I came across the videos and photos of this wonderful exhibition “Goldfish Salvation” in January when it was still showing in London, yet I still find myself returning to watch it months later because it’s so impressive and inspiring. Painter Riusuke Fukahori just kicks butt, plain and simple.
Even though he only focuses on a single subject matter, goldfish, over and over, his refining of a technique which uses layers of acrylic and resin is a fascinating art-form; and the goldfish never get boring to look at.
This is modern-day art that satisfies on so many levels: it’s innovative, it doesn’t need to be ‘explained’; it’s colorful and amazingly lifelike; it can come in a variety of shapes and sizes and containers; -and even when you get to see him go through the steps from start to completion, it still boggles the mind how the final effect can be so mesmerizing. It’s like watching a magician explain each step of a trick to you and yet you still can’t quite believe your eyes when it happens.
And because of the stunning realism in his pieces, his work has actually caused controversy to uninformed and disbelieving viewers, lol. So much so, that if you look up the various videos of his work that are around the web, there are always some people in the various comments sections outraged that he must’ve killed hundreds of innocent goldfish just to make his work. Now that’s a true conjurer!
The first video below is from Riusuke Fukahori’s London debut exhibition “Goldfish Salvation” which transformed the ICN gallery into a world of goldfish. It shows him creating the various pieces used in the show. From the liner notes: “When struggling with artistic vision, Fukahori’s pet goldfish became his inspiration and ever since his passion and lifelong theme. His unique style of painting uses acrylic on clear resin which is poured into containers, resulting in a three-dimensional appearance and lifelike vitality.” The pic in the header is a detail from the photographer who captured the exhibit, Dominic Alves. Underneath the video below is his wonderful flickrstream accounting of the show, which also included large brush swath versions of the goldfish theme on paper and glass.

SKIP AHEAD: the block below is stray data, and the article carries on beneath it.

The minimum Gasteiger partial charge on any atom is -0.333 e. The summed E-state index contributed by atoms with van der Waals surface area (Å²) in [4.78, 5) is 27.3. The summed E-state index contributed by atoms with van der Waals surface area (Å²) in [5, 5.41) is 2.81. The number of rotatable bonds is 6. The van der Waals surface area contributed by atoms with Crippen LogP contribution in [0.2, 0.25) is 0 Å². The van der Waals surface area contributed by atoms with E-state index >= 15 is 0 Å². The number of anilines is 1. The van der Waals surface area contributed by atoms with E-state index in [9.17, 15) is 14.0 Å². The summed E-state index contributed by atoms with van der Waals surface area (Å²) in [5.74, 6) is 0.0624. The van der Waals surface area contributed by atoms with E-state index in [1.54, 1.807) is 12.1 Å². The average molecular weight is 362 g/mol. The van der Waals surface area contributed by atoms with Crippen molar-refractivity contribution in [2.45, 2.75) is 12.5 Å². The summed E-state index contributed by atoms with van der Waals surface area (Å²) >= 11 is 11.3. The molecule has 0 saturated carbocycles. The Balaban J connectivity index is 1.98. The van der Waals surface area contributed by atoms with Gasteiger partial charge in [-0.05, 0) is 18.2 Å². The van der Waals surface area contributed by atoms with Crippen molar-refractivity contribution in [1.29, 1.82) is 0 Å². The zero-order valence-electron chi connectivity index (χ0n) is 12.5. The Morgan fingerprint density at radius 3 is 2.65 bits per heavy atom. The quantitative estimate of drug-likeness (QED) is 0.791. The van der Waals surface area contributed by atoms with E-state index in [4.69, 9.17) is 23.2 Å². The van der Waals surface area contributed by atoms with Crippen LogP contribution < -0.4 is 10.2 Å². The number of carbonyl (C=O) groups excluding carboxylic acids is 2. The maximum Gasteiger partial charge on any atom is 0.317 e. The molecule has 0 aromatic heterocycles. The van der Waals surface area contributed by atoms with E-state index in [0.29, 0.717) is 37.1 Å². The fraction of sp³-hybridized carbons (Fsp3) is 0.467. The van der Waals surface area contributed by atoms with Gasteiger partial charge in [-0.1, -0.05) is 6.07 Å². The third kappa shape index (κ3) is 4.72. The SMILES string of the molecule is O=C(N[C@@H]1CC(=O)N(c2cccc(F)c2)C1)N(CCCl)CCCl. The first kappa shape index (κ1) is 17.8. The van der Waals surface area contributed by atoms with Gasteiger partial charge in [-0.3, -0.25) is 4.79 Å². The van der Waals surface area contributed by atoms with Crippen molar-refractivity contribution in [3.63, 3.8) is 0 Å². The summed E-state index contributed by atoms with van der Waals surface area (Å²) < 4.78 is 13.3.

Unfortunately, the version I normally watch has been banned in my country by EMI due to the soundtrack, and the musical accompaniment to the other versions I’ve found don’t seem to fit the mood of the video and aren’t as fun to listen to. So just turn the sound down a bit (or off) and enjoy the hell out of Riusuke Fukahori’s ingenuity, passion and skill. -Truly an inspiring visual artist.
***Sept. 30, 2012 UPDATE: In the last 48 hours, almost all videos of Fukahori’s work have been pulled/darkened across Youtube, Vimeo, etc. This is a startling development and we’ll be scouring the web for a replacement video or two to put up on the page. This link here should take you to the new Flickrstream addy of the event’s photographer. Apologies for any inconvenience. I’ve found over two dozen deadlink vids now, many with different background songs so they must be pulling access to the vids for reasons other than musical copyrights. You can also visit the artist’s site here, although the page is in Japanese.